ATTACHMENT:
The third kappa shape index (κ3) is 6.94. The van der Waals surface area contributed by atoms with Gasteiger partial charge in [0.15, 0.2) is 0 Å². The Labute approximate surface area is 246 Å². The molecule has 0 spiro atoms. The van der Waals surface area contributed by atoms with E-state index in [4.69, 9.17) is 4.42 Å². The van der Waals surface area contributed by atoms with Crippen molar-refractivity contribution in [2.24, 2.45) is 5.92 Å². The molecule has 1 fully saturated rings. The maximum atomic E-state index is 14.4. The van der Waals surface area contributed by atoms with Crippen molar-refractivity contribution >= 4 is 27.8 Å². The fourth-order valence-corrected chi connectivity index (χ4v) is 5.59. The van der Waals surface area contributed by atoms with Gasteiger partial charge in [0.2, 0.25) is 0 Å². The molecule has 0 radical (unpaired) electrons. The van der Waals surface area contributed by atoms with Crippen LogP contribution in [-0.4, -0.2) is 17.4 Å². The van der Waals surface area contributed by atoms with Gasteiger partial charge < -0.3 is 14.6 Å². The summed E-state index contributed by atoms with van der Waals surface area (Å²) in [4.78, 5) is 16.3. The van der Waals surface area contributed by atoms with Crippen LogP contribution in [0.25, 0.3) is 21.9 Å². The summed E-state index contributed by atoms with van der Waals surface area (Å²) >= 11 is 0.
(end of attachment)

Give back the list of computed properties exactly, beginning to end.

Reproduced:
The third kappa shape index (κ3) is 6.94. The van der Waals surface area contributed by atoms with Gasteiger partial charge in [0.15, 0.2) is 0 Å². The Labute approximate surface area is 246 Å². The molecule has 0 spiro atoms. The van der Waals surface area contributed by atoms with E-state index in [4.69, 9.17) is 4.42 Å². The van der Waals surface area contributed by atoms with Crippen molar-refractivity contribution in [2.24, 2.45) is 5.92 Å². The molecule has 1 fully saturated rings. The maximum atomic E-state index is 14.4. The van der Waals surface area contributed by atoms with Crippen molar-refractivity contribution >= 4 is 27.8 Å². The fourth-order valence-corrected chi connectivity index (χ4v) is 5.59. The van der Waals surface area contributed by atoms with Gasteiger partial charge in [0.2, 0.25) is 0 Å². The molecule has 0 radical (unpaired) electrons. The van der Waals surface area contributed by atoms with Crippen LogP contribution in [-0.4, -0.2) is 17.4 Å². The van der Waals surface area contributed by atoms with Gasteiger partial charge < -0.3 is 14.6 Å². The summed E-state index contributed by atoms with van der Waals surface area (Å²) in [4.78, 5) is 16.3. The van der Waals surface area contributed by atoms with Crippen LogP contribution in [0.25, 0.3) is 21.9 Å². The summed E-state index contributed by atoms with van der Waals surface area (Å²) >= 11 is 0.